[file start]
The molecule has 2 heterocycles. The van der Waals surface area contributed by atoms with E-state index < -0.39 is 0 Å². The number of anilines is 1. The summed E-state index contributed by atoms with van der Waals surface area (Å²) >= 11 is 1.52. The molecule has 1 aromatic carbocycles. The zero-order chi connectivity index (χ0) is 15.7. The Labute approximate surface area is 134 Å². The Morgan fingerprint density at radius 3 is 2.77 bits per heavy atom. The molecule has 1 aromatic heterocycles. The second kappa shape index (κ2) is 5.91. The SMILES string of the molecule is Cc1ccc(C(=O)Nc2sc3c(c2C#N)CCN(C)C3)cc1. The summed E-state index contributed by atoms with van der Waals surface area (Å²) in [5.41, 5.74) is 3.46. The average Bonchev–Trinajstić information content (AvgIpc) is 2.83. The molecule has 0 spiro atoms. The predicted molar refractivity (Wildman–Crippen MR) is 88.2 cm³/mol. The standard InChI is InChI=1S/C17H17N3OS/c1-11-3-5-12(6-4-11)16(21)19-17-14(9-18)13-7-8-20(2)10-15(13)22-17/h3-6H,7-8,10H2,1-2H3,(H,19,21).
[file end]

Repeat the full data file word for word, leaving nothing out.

The molecule has 2 heterocycles. The van der Waals surface area contributed by atoms with E-state index < -0.39 is 0 Å². The number of anilines is 1. The summed E-state index contributed by atoms with van der Waals surface area (Å²) >= 11 is 1.52. The molecule has 1 aromatic carbocycles. The zero-order chi connectivity index (χ0) is 15.7. The Labute approximate surface area is 134 Å². The Morgan fingerprint density at radius 3 is 2.77 bits per heavy atom. The molecule has 1 aromatic heterocycles. The second kappa shape index (κ2) is 5.91. The SMILES string of the molecule is Cc1ccc(C(=O)Nc2sc3c(c2C#N)CCN(C)C3)cc1. The summed E-state index contributed by atoms with van der Waals surface area (Å²) in [5.41, 5.74) is 3.46. The average Bonchev–Trinajstić information content (AvgIpc) is 2.83. The molecule has 0 spiro atoms. The predicted molar refractivity (Wildman–Crippen MR) is 88.2 cm³/mol. The standard InChI is InChI=1S/C17H17N3OS/c1-11-3-5-12(6-4-11)16(21)19-17-14(9-18)13-7-8-20(2)10-15(13)22-17/h3-6H,7-8,10H2,1-2H3,(H,19,21).